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Horseshoe Magazine

The reality of unemployment

The United States of America is known for the so-called American Dream, where you can achieve anything as long as you work hard. But what happens when you lose your job and join the 6 million unemployed Americans? If you qualify, you can collect unemployment benefits until you find a job – or as happens in most cases, you can reap the benefits until these benefits run out.

A stigma surrounds unemployed people. Many employed Americans think these people are lazy, or incapable of holding a job. You may have heard how reportedly 351,000 new jobs were recently created, and places are now hiring, so it’s not a struggle to find work. The truth is that a strong labor market isn’t as helpful to the unemployed as it may seem. 

My recently unemployed father is the perfect example.

In 1996, my father earned a bachelor’s degree from Villanova University and gained 26 years of experience in the Information Technology (IT) industry. For more than three years, my father was a well-respected service desk manager for a collections company. Then his company was bought out and, and the new company already had his position filled, so he was laid off. 

His only job was to find a new one. He was given three weeks of severance pay before he started receiving unemployment checks.

The morning after he was let go, his alarm clock, set to wake him for work, went off. For the first time in years, instead of wishing away the work waiting for him, he stared at the ceiling and wished for another day at his 9 to 5. He started his job search. Indeed, LinkedIn, Glassdoor – name any job searching website, he was on it. It was just as Canadian-American economist John Kenneth Galbraith once said, “Unemployment is rarely desirable except by those who have not experienced it.”

After three weeks of endless searching, my father’s first unemployment check was deposited into his account, and it was only a third of what he had been earning for years. He started searching for work only on weekdays but, when no employers showed interest, he began searching on weekends, as well. My father eventually hit a wall after he applied for every position that fit the description and salary range of his former job, yet all he got were rejections.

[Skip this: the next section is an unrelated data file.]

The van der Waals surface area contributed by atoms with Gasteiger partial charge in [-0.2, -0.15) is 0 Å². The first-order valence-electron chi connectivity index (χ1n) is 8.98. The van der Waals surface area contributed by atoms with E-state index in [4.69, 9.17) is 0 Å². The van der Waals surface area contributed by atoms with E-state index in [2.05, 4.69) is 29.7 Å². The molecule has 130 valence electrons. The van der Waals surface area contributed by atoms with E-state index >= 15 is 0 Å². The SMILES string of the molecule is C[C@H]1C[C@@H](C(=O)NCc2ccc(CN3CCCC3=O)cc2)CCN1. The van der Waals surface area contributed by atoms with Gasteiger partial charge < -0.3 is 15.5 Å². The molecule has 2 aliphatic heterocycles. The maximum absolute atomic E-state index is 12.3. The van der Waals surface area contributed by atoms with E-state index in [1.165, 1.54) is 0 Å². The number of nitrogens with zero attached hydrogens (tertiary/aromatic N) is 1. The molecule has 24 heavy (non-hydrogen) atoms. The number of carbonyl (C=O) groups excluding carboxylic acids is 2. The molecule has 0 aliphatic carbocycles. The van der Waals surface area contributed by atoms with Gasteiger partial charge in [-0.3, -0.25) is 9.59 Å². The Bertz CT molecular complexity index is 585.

Panic and confusion started to set in as he faced the reality of unemployment. He said he couldn’t believe how difficult it was to obtain a job in IT. He thought, of all jobs, those would be the easiest to get, especially with his experience. He started tweaking his resume and spent hundreds of dollars on exams for certifications that might catch the attention of a hiring manager, but nothing helped. 

My father started to look for jobs that offered lower salaries, thinking he was looking for too much and needed to take a pay cut. To his surprise, he received fewer responses to his applications for jobs with lower salaries. He thought he might look overqualified on his resume, so he tweaked it again, and again, and again.

He continues to wake up and apply for jobs posted overnight, and before bed, he applied to jobs posted throughout the day. He now has more than 120 job applications out there. He has received 45 rejections and is still waiting to hear back from the rest. He has had five interviews, but those usually end with “Thanks, but no thanks.”

The rejections and ignored applications are taking a toll on my father’s mental health. He keeps blaming himself and wondering what is wrong with him. To me, it’s a miracle he still has the motivation, despite all the stress that has come with it. The cycle is draining and having nothing to do but fill out job applications is a constant reminder that he has been unemployed for 10 weeks. 

Unemployment benefits will eventually run out, so my father is running out of time.

From the outside looking in, I get why it seems nice to be unemployed and financially supported by the government. From reading articles that boast about a strong labor market to seeing politicians celebrate new jobs, I understand why people assume unemployment is an easy situation to escape. The reality is it’s not nearly as easy as it looks. It’s slashing through vines, jumping over rocks, and reaching dead ends until you find what you’re looking for. If you can find what you’re looking for.

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